Over the last week I've been following various Asian American blogs regarding a recently published Zondervan/Youth Specialties skit book. The book included a skit that perpetuated some horribly racist stereotypes of Asian Americans. Soong-Chan Rah (professor at North Park and one of my authors) brought the issue to light and has been working with Youth Specialties and Zondervan to resolve the issue.
To the amazement of many, Zondervan and Youth Specialties have acted quickly and justly. They have frozen all copies of the book and intend to destroy all existing inventory. They are publishing a new edition replacing the offensive sketch and are offering to replace copies for anybody who has the original.
Most significantly, this weekend Mark Oestreicher (president of YS) posted a public apology on his blog, and the Skit Guys have also apologized. In cases like this of public sin and offense, apology and taking responsibility must be equally public. So I am very impressed with how fully they have responded and owned up to this whole situation. I sent Marko an e-mail earlier in the week, and I just got a personal response interacting with my message. He said that he's been grieving over the fact that Asian American kids may be present in youth groups where the skit is performed, and he is appealing to youth pastors out there who have the book to please, please not use the skit.
To me, this is a huge, significant contrast with the Rickshaw Rally VBS curriculum fiasco a few years ago, where the offending publisher basically stonewalled, dismissed and ignored the outcry from the Asian American church community. (See Soong-Chan's chapter in Growing Healthy Asian American Churches or Ed Gilbreath's Reconciliation Blues for more on the story.) Kudos to YS and Zondervan for a much more constructive approach for racial justice and healing. They have provided the church with a positive model of how to move forward.
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Wow. Marko's apology and the Skit Guys apology are pretty amazing to read.
Maybe I'm just being a jerk here, or maybe I don't understand publishing, but the silence from Zondervan struck me as very strange.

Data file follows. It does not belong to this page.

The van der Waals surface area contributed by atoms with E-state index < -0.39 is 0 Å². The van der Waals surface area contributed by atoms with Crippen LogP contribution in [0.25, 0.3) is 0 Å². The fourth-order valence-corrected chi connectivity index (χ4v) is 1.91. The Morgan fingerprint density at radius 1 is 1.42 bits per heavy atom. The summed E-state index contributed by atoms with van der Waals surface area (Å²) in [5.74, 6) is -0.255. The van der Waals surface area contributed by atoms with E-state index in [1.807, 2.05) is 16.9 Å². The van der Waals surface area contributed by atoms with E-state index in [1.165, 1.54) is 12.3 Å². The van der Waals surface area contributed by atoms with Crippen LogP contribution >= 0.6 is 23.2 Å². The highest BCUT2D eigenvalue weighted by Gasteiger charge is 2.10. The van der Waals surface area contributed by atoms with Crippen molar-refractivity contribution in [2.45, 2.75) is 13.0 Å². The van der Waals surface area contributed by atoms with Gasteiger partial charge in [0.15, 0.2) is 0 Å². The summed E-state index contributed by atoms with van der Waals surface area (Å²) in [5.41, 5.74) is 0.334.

Marko takes all editorial responsibility. Yet the book is published and distributed by Zondervan. On their site, nothing.
Yep, Zondervan's silence is deafening. It seems like they're letting YS take the heat for it and are distancing themselves from it all. My guess is that they're hoping it'll all go away soon, but I think that eventually they're going to have to make some sort of statement about their role.
In the meantime, they're still selling books. Of course, it will be the new and improved version, but still. Skit Guys and Marko come out looking like pretty humble here. Zondervan, not so much.
Then again, it's easy to sit at my keyboard and throw stones. Maybe the best response to this situation is just to examine my own feelings and attitudes about race.
I just read about this over on Every Square Inch. It was grating just to read the text!
Still, it never ceases to surprise me how "culturally insensitive" I can be, even in my own family, as I deal with learning about the depths of another person's heart. Sometimes, all human interaction feels like a confusing cross-cultural experience to me.
Sorry, that link is
Okay, now making a simple comment is starting to feel like a confusing cross-cultural experience. One more time...
I give up. For some reason, the link is landing in the date and time spot.
Al, since you are an Asian American in the Christian publishing world, I was wondering if you might want to chime in on what has been called Skitgate part II. You can find it on my blog: http://www.xanga.com/thecuttingtruth
cuttingtruth - I saw emergingtruth's post about it and just commented on Camy's blog. Anybody out there interested in seeing her post (and my comment), go to http://camys-loft.blogspot.com/
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